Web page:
“a disturbing and thoughtful novel, almost surreal at times. . . . The author’s approach is low key and atmospheric, but this book will make you think deeply about what a human personality actually is.”
My Annihilation opens with a man in “a room in a rundown mountain lodge, and on the desk a manuscript, left open to page one, as if it had been waiting here for ages to be read.” We don’t know who the man is, and the twist is that he doesn’t know, either. He believes that he has murdered Ryodai Kozuka and assumed his identity—he has Kozuka’s identification cards in his bag. He guesses that Kozuka is the author of the manuscript in front of him, but on the first page it states “Turn this page and you may give up your entire life.” The narrator is rather contemptuous of that, but he shouldn’t be.
The manuscript is the story of Kozuka’s early life experiences, focusing on Kozuka’s half-sister, whom it implies he murdered, and his masochistic mother. The narrator has little interest in it. “These words were lonesome. At least to me. Why? Because the majority of people would be at a loss to sympathize with them. The odd one out is cast away. In that sense Kozuka’s story is similar to my own.”
He wants to dispose of a body in a suitcase he’s found in the room, and then escape with Kozuka’s papers, but then he hears someone ringing each of bells of the lodge’s rooms. When it’s the turn of his room, he pretends that no one’s there. However, using a passkey, a man enters anyway and tricks him into coming with him in his car, apparently believing that he is Kozuka. He is taken to a psychiatric clinic where all the issues are supposed to be resolved. However, there he is shown a catatonic man whom a doctor tells him is the real Kozuka.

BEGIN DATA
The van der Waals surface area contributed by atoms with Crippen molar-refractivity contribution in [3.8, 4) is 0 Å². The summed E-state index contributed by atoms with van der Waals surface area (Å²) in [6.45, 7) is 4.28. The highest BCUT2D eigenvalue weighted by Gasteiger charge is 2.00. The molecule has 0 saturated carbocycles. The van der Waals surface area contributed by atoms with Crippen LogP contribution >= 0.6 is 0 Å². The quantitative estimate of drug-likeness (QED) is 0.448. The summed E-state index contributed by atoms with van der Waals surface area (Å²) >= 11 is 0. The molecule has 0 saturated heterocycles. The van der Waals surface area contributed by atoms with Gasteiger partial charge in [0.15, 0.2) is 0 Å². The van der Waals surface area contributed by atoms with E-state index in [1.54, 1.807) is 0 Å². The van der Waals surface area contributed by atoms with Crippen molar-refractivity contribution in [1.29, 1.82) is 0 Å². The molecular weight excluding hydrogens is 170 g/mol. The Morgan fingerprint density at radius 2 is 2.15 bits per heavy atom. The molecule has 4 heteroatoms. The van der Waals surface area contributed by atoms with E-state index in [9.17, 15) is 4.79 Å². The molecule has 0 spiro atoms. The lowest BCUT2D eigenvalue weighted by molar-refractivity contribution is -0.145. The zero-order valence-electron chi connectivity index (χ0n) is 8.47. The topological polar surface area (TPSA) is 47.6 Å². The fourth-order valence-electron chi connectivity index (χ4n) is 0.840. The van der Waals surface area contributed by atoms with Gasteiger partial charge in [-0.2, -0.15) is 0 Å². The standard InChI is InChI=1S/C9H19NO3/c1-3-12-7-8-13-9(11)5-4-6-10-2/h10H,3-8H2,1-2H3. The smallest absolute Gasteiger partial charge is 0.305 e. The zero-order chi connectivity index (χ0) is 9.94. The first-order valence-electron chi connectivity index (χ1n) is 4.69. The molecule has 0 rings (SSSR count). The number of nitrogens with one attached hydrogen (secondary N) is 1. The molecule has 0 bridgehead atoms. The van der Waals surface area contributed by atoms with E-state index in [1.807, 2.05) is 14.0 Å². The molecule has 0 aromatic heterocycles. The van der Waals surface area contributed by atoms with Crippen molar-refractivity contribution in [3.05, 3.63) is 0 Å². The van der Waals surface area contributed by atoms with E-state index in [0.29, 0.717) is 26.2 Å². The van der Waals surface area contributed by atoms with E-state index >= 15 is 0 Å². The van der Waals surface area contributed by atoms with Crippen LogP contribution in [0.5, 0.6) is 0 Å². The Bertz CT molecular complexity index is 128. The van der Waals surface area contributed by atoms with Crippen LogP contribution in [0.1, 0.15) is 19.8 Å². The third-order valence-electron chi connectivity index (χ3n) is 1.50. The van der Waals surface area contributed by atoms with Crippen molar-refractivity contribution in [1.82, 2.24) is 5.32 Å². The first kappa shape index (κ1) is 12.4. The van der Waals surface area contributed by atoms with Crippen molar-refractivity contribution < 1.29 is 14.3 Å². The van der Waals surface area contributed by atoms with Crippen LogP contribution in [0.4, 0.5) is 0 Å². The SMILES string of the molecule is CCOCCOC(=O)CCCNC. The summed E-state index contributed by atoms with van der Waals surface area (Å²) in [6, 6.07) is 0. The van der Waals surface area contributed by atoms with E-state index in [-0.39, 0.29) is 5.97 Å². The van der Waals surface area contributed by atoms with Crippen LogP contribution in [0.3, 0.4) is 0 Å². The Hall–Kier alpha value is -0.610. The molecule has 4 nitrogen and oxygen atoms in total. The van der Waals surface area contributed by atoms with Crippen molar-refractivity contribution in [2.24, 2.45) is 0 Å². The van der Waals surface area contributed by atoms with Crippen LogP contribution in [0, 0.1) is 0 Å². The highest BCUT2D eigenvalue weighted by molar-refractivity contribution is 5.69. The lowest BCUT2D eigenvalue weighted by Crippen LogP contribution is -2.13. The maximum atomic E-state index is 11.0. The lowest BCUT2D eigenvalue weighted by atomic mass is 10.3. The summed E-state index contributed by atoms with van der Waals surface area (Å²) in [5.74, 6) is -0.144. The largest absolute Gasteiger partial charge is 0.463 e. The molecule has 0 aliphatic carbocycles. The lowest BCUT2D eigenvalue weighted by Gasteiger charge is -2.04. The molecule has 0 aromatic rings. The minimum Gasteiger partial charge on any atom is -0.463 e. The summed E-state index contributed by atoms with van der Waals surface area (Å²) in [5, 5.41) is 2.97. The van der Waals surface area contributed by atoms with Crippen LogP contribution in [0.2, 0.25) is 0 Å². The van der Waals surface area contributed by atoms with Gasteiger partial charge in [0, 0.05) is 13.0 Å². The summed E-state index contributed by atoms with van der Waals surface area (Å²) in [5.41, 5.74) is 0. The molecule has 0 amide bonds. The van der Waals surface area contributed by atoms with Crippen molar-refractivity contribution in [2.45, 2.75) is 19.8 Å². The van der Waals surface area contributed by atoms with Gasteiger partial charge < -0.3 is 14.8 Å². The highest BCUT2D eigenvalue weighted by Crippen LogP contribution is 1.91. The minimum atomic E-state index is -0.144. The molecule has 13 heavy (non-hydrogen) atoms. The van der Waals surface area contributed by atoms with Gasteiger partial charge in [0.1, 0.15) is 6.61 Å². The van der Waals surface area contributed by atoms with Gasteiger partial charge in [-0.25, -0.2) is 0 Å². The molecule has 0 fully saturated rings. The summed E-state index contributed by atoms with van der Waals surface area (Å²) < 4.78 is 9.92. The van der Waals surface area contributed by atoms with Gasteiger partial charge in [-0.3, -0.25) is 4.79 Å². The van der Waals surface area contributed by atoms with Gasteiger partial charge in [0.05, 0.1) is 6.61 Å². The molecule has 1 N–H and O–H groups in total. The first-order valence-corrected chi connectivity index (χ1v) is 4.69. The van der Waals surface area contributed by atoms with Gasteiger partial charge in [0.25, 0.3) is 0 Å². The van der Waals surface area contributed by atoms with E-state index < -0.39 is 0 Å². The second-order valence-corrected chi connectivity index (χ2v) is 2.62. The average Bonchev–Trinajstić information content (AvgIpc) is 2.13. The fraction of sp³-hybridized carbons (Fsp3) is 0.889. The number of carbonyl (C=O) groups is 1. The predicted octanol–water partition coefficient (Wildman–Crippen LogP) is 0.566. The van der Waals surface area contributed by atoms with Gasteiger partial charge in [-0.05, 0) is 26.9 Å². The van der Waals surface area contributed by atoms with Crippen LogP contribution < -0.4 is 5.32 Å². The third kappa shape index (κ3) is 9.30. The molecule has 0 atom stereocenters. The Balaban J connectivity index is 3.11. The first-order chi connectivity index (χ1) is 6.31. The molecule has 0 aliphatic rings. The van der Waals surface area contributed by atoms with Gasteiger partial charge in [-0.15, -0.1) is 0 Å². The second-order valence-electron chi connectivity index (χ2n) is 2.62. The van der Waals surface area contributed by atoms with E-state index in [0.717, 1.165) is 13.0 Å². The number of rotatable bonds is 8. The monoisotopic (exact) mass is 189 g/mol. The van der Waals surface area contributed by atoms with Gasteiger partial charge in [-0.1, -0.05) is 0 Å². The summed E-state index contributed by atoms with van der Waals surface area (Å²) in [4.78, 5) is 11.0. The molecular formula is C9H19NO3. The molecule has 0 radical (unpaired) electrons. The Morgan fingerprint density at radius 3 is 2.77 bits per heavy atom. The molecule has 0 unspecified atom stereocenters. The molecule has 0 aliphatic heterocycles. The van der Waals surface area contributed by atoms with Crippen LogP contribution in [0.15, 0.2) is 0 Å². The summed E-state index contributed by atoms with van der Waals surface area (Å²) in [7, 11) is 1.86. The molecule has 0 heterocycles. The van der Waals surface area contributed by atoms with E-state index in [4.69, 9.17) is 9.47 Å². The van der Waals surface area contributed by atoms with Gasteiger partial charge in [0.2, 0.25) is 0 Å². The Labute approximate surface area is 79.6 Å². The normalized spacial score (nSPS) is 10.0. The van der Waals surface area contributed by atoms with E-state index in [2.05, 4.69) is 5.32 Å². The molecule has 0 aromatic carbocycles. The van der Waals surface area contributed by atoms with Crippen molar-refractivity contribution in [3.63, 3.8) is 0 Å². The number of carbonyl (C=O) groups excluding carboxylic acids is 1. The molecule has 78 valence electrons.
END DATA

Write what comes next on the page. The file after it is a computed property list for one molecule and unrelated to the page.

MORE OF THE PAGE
Kozuka, it turns out, is a psychiatrist who had a passionate love affair with a heavily damaged female patient, Yukari. He hypnotized her to try to make her forget her past abuses, but although that works for a while, the awful memories inevitably return. Eventually, she insists he try electric shock treatment. This does succeed, but then she also forgets that she was in love with him. As Kozuka puts it, “You can’t just pick and choose the memories you want to disappear . . . If you overdo ECT, the memory loss can be total. You would have thought I understood that much. She gave me this long, curious look. Like she was innocently looking at a man she didn’t know. Her face incredibly cruel and beautiful to me.”
Yukari falls for another man who also loves her, but in the end she commits suicide.
So who is the narrator in the lodge? Is the catatonic man really Kozuka, and if so how did he get there? Who are the doctors at the psychiatric clinic? All this is revealed in due course, but that’s not really the point of the novel. Nakamura is interested in what human identity really is and how it can be manipulated by hypnosis, brainwashing, and even more extreme methods.
This is a disturbing and thoughtful novel, almost surreal at times. Nevertheless, it’s hard to deny that all of this could happen and much of it probably already has. The author’s approach is low key and atmospheric, but this book will make you think deeply about what a human personality actually is.